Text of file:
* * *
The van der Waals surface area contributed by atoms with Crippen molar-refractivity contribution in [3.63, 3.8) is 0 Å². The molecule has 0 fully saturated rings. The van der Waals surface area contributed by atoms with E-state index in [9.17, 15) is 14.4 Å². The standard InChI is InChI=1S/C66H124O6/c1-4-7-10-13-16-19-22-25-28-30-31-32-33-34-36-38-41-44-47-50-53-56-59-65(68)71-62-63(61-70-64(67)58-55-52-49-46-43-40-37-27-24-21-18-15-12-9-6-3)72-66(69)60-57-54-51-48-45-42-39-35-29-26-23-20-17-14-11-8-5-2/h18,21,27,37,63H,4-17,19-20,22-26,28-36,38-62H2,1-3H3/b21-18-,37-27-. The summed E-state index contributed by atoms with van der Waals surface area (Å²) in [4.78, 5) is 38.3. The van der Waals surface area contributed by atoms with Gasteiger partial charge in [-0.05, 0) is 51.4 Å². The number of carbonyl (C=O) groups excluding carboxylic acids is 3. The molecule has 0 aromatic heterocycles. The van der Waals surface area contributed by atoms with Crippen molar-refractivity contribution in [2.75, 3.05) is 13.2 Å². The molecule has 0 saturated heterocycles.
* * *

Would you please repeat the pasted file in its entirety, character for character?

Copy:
The van der Waals surface area contributed by atoms with Crippen molar-refractivity contribution in [3.63, 3.8) is 0 Å². The molecule has 0 fully saturated rings. The van der Waals surface area contributed by atoms with E-state index in [9.17, 15) is 14.4 Å². The standard InChI is InChI=1S/C66H124O6/c1-4-7-10-13-16-19-22-25-28-30-31-32-33-34-36-38-41-44-47-50-53-56-59-65(68)71-62-63(61-70-64(67)58-55-52-49-46-43-40-37-27-24-21-18-15-12-9-6-3)72-66(69)60-57-54-51-48-45-42-39-35-29-26-23-20-17-14-11-8-5-2/h18,21,27,37,63H,4-17,19-20,22-26,28-36,38-62H2,1-3H3/b21-18-,37-27-. The summed E-state index contributed by atoms with van der Waals surface area (Å²) in [4.78, 5) is 38.3. The van der Waals surface area contributed by atoms with Gasteiger partial charge in [-0.05, 0) is 51.4 Å². The number of carbonyl (C=O) groups excluding carboxylic acids is 3. The molecule has 0 aromatic heterocycles. The van der Waals surface area contributed by atoms with Crippen molar-refractivity contribution in [2.75, 3.05) is 13.2 Å². The molecule has 0 saturated heterocycles.